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Adorno and Genealogy

Stegeman, E; (2017) Adorno and Genealogy. Masters thesis , UCL (University College London). Green open access

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The history of genealogical arguments reveals why they are not philosophically popular today. They are prone to many well-known problems such as the genetic fallacy, the tendency to go globally relativistic and the chance to undermine their own position. Nonetheless, genealogical accounts are championed by the masters of suspicion, whose use of them is vital for their projects. Theodor W. Adorno also clearly relies on them in his critique of society and its ideology. The aim of my thesis is to i) distinguish the diff erent forms of genealogical argument, ii) reconstruct Adorno’s arguments in light of these distinctions, and iii) arrive at an evaluation of the force and interconnectedness of Adorno’s genealogical arguments. Specifi cally, I will argue in Chapter One that we ultimately cannot read Adorno in terms of our contemporary epistemological genealogies. His critique does not undermine our ideological beliefs but it gives us an indication of why they might be false. Chapter Two uses these indications to dig deeper into the historical genealogies of our concepts. There is a non-fallacious form of this genealogy that Adorno holds but its normative power is limited. Chapter Three builds on the naturalist account initiated in Chapter One, and vindicates Adorno’s use of genealogical arguments by showing that his philosophy is not methodologically but still ontologically naturalistic: it might be fact-defective but not law-defective. Chapter Four details a third type of genealogy that debunks our forms of consciousness (not merely our beliefs or our concepts) according to their constitutive connection to a form of functioning. Only this functional genealogy makes sense of Adorno’s immanent critique, his quasi-dialetheism, the principle of abundance and the seemingly fallacious imputation of function in history. The account of self-refl exivity given there provides an alternative to its ethical interpretation.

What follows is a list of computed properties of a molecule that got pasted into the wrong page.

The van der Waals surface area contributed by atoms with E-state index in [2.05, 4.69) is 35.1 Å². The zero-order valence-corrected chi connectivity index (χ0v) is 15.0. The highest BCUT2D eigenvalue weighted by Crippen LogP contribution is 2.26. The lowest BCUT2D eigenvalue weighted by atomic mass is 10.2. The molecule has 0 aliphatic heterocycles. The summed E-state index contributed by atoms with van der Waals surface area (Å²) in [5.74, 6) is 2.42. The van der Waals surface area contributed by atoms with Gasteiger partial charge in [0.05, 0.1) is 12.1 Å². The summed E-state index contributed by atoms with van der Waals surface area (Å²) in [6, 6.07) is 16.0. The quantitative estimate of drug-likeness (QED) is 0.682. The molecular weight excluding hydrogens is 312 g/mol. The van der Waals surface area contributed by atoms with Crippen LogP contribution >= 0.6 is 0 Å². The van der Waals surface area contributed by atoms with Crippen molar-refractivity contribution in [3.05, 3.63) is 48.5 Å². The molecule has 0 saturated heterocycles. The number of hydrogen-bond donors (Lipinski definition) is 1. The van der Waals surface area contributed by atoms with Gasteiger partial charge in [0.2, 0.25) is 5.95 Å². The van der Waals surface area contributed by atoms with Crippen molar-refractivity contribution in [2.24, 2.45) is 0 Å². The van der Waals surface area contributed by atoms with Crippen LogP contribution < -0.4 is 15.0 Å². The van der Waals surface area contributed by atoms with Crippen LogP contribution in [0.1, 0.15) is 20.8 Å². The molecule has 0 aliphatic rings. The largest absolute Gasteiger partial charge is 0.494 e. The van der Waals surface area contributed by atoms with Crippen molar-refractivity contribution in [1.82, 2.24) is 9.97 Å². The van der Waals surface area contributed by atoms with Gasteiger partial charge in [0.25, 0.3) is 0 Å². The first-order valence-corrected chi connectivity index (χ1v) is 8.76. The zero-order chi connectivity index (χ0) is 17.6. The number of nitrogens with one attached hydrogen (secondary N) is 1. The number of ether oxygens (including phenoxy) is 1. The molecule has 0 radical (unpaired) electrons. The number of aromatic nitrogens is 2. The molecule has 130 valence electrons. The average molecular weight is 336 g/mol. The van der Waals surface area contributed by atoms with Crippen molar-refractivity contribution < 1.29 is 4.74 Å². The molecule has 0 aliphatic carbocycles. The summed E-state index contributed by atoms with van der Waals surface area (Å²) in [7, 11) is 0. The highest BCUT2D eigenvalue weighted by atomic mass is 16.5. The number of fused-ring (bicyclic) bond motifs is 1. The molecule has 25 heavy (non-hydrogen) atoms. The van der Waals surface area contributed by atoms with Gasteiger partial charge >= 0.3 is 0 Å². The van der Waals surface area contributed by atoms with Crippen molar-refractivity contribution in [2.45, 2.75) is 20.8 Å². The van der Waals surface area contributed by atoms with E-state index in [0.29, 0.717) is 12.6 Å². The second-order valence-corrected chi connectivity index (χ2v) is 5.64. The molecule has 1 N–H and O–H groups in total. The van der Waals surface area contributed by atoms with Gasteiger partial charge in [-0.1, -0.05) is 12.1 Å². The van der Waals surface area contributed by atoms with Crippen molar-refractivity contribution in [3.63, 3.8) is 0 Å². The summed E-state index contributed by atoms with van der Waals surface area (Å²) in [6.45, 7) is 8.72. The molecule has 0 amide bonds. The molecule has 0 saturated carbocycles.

Type: Thesis (Masters)
Title: Adorno and Genealogy
Event: UCL (University College London)
Open access status: An open access version is available from UCL Discovery
Language: English
UCL classification: UCL > Provost and Vice Provost Offices
UCL > Provost and Vice Provost Offices > UCL SLASH
UCL > Provost and Vice Provost Offices > UCL SLASH > Faculty of Arts and Humanities > Dept of Philosophy
URI: https://discovery.ucl.ac.uk/id/eprint/1566597
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